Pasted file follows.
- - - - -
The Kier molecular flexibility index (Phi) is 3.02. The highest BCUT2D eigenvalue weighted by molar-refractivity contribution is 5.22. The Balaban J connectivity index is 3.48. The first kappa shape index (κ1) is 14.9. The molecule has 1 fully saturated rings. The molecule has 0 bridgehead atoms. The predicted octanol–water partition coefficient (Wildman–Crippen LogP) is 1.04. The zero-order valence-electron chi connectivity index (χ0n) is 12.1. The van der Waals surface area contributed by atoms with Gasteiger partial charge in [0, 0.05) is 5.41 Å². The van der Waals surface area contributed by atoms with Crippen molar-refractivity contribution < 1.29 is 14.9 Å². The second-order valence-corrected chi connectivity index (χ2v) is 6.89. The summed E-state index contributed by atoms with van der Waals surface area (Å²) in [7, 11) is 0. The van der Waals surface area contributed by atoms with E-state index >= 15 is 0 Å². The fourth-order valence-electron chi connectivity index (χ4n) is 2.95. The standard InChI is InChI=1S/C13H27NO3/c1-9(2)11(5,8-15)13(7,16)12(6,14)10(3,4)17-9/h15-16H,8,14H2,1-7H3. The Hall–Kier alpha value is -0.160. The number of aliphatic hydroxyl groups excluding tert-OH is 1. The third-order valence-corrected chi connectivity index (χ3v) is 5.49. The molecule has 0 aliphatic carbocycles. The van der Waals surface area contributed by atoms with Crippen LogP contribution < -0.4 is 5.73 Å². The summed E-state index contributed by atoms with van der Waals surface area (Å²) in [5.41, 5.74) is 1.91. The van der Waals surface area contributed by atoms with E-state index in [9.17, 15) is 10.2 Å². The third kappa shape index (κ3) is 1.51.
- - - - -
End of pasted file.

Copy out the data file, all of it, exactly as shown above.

The Kier molecular flexibility index (Phi) is 3.02. The highest BCUT2D eigenvalue weighted by molar-refractivity contribution is 5.22. The Balaban J connectivity index is 3.48. The first kappa shape index (κ1) is 14.9. The molecule has 1 fully saturated rings. The molecule has 0 bridgehead atoms. The predicted octanol–water partition coefficient (Wildman–Crippen LogP) is 1.04. The zero-order valence-electron chi connectivity index (χ0n) is 12.1. The van der Waals surface area contributed by atoms with Gasteiger partial charge in [0, 0.05) is 5.41 Å². The van der Waals surface area contributed by atoms with Crippen molar-refractivity contribution < 1.29 is 14.9 Å². The second-order valence-corrected chi connectivity index (χ2v) is 6.89. The summed E-state index contributed by atoms with van der Waals surface area (Å²) in [7, 11) is 0. The van der Waals surface area contributed by atoms with E-state index >= 15 is 0 Å². The fourth-order valence-electron chi connectivity index (χ4n) is 2.95. The standard InChI is InChI=1S/C13H27NO3/c1-9(2)11(5,8-15)13(7,16)12(6,14)10(3,4)17-9/h15-16H,8,14H2,1-7H3. The Hall–Kier alpha value is -0.160. The number of aliphatic hydroxyl groups excluding tert-OH is 1. The third-order valence-corrected chi connectivity index (χ3v) is 5.49. The molecule has 0 aliphatic carbocycles. The van der Waals surface area contributed by atoms with Crippen LogP contribution < -0.4 is 5.73 Å². The summed E-state index contributed by atoms with van der Waals surface area (Å²) in [5.41, 5.74) is 1.91. The van der Waals surface area contributed by atoms with E-state index in [9.17, 15) is 10.2 Å². The third kappa shape index (κ3) is 1.51.